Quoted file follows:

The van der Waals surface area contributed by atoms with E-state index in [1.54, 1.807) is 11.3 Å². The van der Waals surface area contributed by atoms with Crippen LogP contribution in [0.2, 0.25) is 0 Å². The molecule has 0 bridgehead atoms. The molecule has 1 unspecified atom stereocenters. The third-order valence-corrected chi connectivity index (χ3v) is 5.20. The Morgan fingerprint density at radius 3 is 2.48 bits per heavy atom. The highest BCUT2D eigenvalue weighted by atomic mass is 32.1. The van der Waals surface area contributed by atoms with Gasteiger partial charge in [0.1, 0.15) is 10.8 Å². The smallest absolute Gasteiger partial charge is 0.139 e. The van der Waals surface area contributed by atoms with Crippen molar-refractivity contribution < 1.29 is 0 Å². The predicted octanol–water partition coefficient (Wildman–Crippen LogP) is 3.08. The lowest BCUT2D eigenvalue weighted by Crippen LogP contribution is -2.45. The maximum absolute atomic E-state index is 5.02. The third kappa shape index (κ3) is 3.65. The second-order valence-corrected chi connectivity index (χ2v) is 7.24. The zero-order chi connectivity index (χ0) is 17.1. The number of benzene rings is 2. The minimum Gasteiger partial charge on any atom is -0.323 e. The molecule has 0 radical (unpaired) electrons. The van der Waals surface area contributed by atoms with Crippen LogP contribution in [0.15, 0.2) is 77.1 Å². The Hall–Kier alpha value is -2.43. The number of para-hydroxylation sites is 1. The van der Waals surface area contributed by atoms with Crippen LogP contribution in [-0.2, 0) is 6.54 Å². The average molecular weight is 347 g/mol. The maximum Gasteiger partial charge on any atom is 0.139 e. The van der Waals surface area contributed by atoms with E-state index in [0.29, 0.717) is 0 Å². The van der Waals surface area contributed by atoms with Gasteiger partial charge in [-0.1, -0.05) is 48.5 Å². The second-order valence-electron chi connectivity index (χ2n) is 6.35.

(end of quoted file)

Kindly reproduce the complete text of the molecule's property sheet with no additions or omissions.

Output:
The van der Waals surface area contributed by atoms with E-state index in [1.54, 1.807) is 11.3 Å². The van der Waals surface area contributed by atoms with Crippen LogP contribution in [0.2, 0.25) is 0 Å². The molecule has 0 bridgehead atoms. The molecule has 1 unspecified atom stereocenters. The third-order valence-corrected chi connectivity index (χ3v) is 5.20. The Morgan fingerprint density at radius 3 is 2.48 bits per heavy atom. The highest BCUT2D eigenvalue weighted by atomic mass is 32.1. The van der Waals surface area contributed by atoms with Gasteiger partial charge in [0.1, 0.15) is 10.8 Å². The smallest absolute Gasteiger partial charge is 0.139 e. The van der Waals surface area contributed by atoms with Crippen molar-refractivity contribution < 1.29 is 0 Å². The predicted octanol–water partition coefficient (Wildman–Crippen LogP) is 3.08. The lowest BCUT2D eigenvalue weighted by Crippen LogP contribution is -2.45. The maximum absolute atomic E-state index is 5.02. The third kappa shape index (κ3) is 3.65. The second-order valence-corrected chi connectivity index (χ2v) is 7.24. The zero-order chi connectivity index (χ0) is 17.1. The number of benzene rings is 2. The minimum Gasteiger partial charge on any atom is -0.323 e. The molecule has 0 radical (unpaired) electrons. The van der Waals surface area contributed by atoms with Crippen LogP contribution in [0.15, 0.2) is 77.1 Å². The Hall–Kier alpha value is -2.43. The number of para-hydroxylation sites is 1. The van der Waals surface area contributed by atoms with Crippen LogP contribution in [-0.2, 0) is 6.54 Å². The average molecular weight is 347 g/mol. The maximum Gasteiger partial charge on any atom is 0.139 e. The van der Waals surface area contributed by atoms with E-state index in [0.29, 0.717) is 0 Å². The van der Waals surface area contributed by atoms with Gasteiger partial charge in [-0.1, -0.05) is 48.5 Å². The second-order valence-electron chi connectivity index (χ2n) is 6.35.